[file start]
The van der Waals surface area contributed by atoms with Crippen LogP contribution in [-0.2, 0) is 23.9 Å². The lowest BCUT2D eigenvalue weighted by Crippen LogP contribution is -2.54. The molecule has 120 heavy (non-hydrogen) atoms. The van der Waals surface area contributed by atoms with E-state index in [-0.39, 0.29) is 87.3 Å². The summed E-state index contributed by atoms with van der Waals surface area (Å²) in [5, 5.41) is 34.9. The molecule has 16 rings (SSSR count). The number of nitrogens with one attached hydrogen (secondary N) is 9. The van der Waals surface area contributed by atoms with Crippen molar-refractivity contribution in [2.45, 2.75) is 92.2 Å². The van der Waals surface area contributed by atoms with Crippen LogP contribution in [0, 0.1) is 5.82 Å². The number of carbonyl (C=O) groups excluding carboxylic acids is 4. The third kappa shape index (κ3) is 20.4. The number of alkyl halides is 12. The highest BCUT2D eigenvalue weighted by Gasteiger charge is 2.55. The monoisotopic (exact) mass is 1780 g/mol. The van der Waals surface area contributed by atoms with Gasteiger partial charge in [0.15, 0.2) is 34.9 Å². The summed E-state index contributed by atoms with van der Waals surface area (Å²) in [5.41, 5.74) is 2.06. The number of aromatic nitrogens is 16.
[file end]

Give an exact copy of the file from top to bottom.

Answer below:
The van der Waals surface area contributed by atoms with Crippen LogP contribution in [-0.2, 0) is 23.9 Å². The lowest BCUT2D eigenvalue weighted by Crippen LogP contribution is -2.54. The molecule has 120 heavy (non-hydrogen) atoms. The van der Waals surface area contributed by atoms with E-state index in [-0.39, 0.29) is 87.3 Å². The summed E-state index contributed by atoms with van der Waals surface area (Å²) in [5, 5.41) is 34.9. The molecule has 16 rings (SSSR count). The number of nitrogens with one attached hydrogen (secondary N) is 9. The van der Waals surface area contributed by atoms with Crippen molar-refractivity contribution in [2.45, 2.75) is 92.2 Å². The van der Waals surface area contributed by atoms with Crippen LogP contribution in [0, 0.1) is 5.82 Å². The number of carbonyl (C=O) groups excluding carboxylic acids is 4. The third kappa shape index (κ3) is 20.4. The number of alkyl halides is 12. The highest BCUT2D eigenvalue weighted by Gasteiger charge is 2.55. The monoisotopic (exact) mass is 1780 g/mol. The van der Waals surface area contributed by atoms with Gasteiger partial charge in [0.15, 0.2) is 34.9 Å². The summed E-state index contributed by atoms with van der Waals surface area (Å²) in [5.41, 5.74) is 2.06. The number of aromatic nitrogens is 16.